Farmers participate in a tractor rally to protest against the newly passed farm bills, on a highway on the outskirts of New Delhi. Reuters
Gulf Today Report
Tens of thousands of farmers gathered on tractors outside the Indian capital as the nation celebrated Republic Day on Tuesday in the backdrop of agricultural protests that have grown into a rebellion and rattled the government.
Farmers protesting against agricultural reforms breached barricades and clashed on Tuesday with police, who fired tear gas to restrain them, shortly after a convoy of tractors trundled through the city's outskirts.
Farmers try to remove a barricade during a tractor rally to protest against farm laws in Delhi, India, on Tuesday. Reuters
Growers, angry at what they see as laws that help large, private buyers at the expense of producers, have been camped outside Delhi for almost two months.
"Modi will hear us now, he will have to hear us now," said Sukhdev Singh, 55, a farmer from the northern breadbasket state of Punjab, as he marched past the barricades.
He was one of hundreds of protesters, some on horseback, who broke away from the main route of the tractor protest to head for central New Delhi, which hosts an annual Republic Day military parade.
They commandeered cranes and used ropes to tear down road blocks miles from routes approved by the police, forcing constables in riot gear to fall back and let them pass, Reuters witnesses said.
Thousands more, on tractors decorated with the flags of India and farm unions, have been streaming into the capital from neighbouring states for several days ahead of the rally that coincides with India’s Republic Day.
“We will follow the instructions of our leaders and conduct a peaceful march,” said Sukhjinder Singh, a 30-year-old protestor from Punjab at Singhu, one of the main protest sites.
Around half of India’s population works in agriculture, and unrest among the estimated 150 million land-owning farmers represents one of the biggest challenges to the authority of Prime Minister Narendra Modi since he came to power in 2014.
Nine rounds of talks between the two sides have failed to end the protests. The government’s offer to delay the farm laws for 18 months has been rejected by farm leaders, who want a total repeal of the laws.
“The farm organizations have a very strong hold,” said Ambar Kumar Ghosh, an analyst at the New Delhi-based Observer Research Foundation think-tank.
“They have the resources to mobilize support, and to continue the protest for a long time. They have also been very successful in keeping the protest really focused.”
Police have allowed farmers to rally along pre-approved routes on the outskirts of Delhi on Tuesday.
Farmers participate in a tractor rally to protest against the newly passed farm bills in New Delhi. Reuters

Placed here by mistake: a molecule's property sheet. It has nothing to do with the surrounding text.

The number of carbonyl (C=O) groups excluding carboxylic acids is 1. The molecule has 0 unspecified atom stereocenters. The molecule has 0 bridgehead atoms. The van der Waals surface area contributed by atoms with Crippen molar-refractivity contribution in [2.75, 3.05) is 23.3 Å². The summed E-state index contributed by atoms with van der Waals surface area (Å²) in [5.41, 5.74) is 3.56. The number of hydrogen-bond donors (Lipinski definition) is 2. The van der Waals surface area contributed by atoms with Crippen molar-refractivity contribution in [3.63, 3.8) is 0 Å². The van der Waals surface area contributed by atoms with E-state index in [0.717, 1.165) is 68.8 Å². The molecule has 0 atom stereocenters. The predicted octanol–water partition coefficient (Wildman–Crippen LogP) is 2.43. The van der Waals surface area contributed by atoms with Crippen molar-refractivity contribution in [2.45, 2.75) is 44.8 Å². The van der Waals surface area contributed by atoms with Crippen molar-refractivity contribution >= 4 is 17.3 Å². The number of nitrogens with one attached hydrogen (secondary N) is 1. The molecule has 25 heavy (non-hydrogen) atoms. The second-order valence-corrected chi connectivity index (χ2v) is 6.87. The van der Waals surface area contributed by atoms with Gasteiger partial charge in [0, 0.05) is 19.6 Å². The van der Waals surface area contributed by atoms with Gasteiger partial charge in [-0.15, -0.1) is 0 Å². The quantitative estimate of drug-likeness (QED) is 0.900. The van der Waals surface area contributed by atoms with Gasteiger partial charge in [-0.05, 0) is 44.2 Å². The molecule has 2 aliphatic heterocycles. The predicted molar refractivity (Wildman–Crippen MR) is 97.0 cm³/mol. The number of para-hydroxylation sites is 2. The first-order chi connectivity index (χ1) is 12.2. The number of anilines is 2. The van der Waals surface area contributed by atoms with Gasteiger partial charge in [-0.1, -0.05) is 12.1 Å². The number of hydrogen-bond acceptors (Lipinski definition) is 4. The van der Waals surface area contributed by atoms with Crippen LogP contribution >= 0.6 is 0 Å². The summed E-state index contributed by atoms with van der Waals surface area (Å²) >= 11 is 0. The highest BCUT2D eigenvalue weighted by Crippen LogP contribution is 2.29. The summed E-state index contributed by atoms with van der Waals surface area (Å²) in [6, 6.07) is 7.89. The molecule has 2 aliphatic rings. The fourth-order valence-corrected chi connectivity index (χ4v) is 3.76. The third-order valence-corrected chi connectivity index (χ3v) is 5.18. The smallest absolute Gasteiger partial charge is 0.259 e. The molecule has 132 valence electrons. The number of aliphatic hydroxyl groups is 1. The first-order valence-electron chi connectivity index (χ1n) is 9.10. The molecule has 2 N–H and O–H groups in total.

But the tractor march threatens to overshadow the annual Republic Day military parade in the centre of the capital, held to mark the anniversary of the introduction of India’s Constitution in 1950.
“They (farmers) could have chosen any other day instead of January 26 but they have announced now,” India’s Agriculture Minister Narendra Singh Tomar told local media on Monday.
“Conducting the rally peacefully without any accident would be the concern for farmers as well as police administration.”
The protests have so far been peaceful, and farm leaders have urged participants in Tuesday’s rally to refrain from violence.
Tens of thousands have been camped outside Delhi since December, demanding Prime Minister Narendra Modi repeal three farm laws that open up the country's agriculture markets to private companies, which the farmers say will make them vulnerable.
“The Modi government has turned this protest movement into an ego issue. They are unable to see the pain of the farmers,” said Amarjeet Singh, a 68-year-old farmer from Punjab state. “They have left us no option but to protest.”
While the initial protests were started by rice and wheat growers from northern Indian who camped out on the outskirts of New Delhi, support for them has been growing especially in states not ruled by Prime Minister Narendra Modi’s party.
A third wave of coronavirus infections is likely to hit India by October, and although it will be better controlled than the latest outbreak the pandemic will remain a public health threat for at least another year, according to a poll of medical experts.
He added, “What we experience today will become something of the past tomorrow. Joining university and getting a degree was the ultimate end of our parents, but I assure you that education will never come to an end."
In a flash of a second, the men started to climb the pipe attached to the building forming a human chain.